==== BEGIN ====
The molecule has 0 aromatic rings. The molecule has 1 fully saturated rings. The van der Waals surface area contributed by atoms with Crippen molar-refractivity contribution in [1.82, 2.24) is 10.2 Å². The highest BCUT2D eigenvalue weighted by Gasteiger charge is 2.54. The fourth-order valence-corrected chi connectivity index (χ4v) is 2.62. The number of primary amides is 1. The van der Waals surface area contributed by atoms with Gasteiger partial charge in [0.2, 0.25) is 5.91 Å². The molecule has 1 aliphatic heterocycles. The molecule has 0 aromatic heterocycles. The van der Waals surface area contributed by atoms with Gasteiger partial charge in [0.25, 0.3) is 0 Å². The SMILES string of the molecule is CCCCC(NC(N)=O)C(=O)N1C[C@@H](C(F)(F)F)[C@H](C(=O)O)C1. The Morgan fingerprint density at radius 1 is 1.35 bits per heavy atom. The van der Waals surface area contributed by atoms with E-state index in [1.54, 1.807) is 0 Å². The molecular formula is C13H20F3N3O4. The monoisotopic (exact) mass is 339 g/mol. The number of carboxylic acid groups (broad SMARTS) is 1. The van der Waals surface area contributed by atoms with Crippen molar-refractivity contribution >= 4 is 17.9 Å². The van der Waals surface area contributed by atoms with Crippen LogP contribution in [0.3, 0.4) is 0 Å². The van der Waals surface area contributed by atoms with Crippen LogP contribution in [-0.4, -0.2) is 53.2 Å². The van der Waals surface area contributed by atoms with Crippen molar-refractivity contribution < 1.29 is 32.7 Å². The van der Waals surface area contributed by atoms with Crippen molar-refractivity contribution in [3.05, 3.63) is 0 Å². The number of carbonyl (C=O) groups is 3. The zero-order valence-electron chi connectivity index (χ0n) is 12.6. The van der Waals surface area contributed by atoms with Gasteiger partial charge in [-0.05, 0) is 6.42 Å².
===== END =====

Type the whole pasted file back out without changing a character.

The molecule has 0 aromatic rings. The molecule has 1 fully saturated rings. The van der Waals surface area contributed by atoms with Crippen molar-refractivity contribution in [1.82, 2.24) is 10.2 Å². The highest BCUT2D eigenvalue weighted by Gasteiger charge is 2.54. The fourth-order valence-corrected chi connectivity index (χ4v) is 2.62. The number of primary amides is 1. The van der Waals surface area contributed by atoms with Gasteiger partial charge in [0.2, 0.25) is 5.91 Å². The molecule has 1 aliphatic heterocycles. The molecule has 0 aromatic heterocycles. The van der Waals surface area contributed by atoms with Gasteiger partial charge in [0.25, 0.3) is 0 Å². The SMILES string of the molecule is CCCCC(NC(N)=O)C(=O)N1C[C@@H](C(F)(F)F)[C@H](C(=O)O)C1. The Morgan fingerprint density at radius 1 is 1.35 bits per heavy atom. The van der Waals surface area contributed by atoms with E-state index in [1.54, 1.807) is 0 Å². The molecular formula is C13H20F3N3O4. The monoisotopic (exact) mass is 339 g/mol. The number of carboxylic acid groups (broad SMARTS) is 1. The van der Waals surface area contributed by atoms with Crippen molar-refractivity contribution >= 4 is 17.9 Å². The van der Waals surface area contributed by atoms with Crippen LogP contribution in [0.3, 0.4) is 0 Å². The van der Waals surface area contributed by atoms with Crippen LogP contribution in [-0.4, -0.2) is 53.2 Å². The van der Waals surface area contributed by atoms with Crippen molar-refractivity contribution < 1.29 is 32.7 Å². The van der Waals surface area contributed by atoms with Crippen molar-refractivity contribution in [3.05, 3.63) is 0 Å². The number of carbonyl (C=O) groups is 3. The zero-order valence-electron chi connectivity index (χ0n) is 12.6. The van der Waals surface area contributed by atoms with Gasteiger partial charge in [-0.05, 0) is 6.42 Å².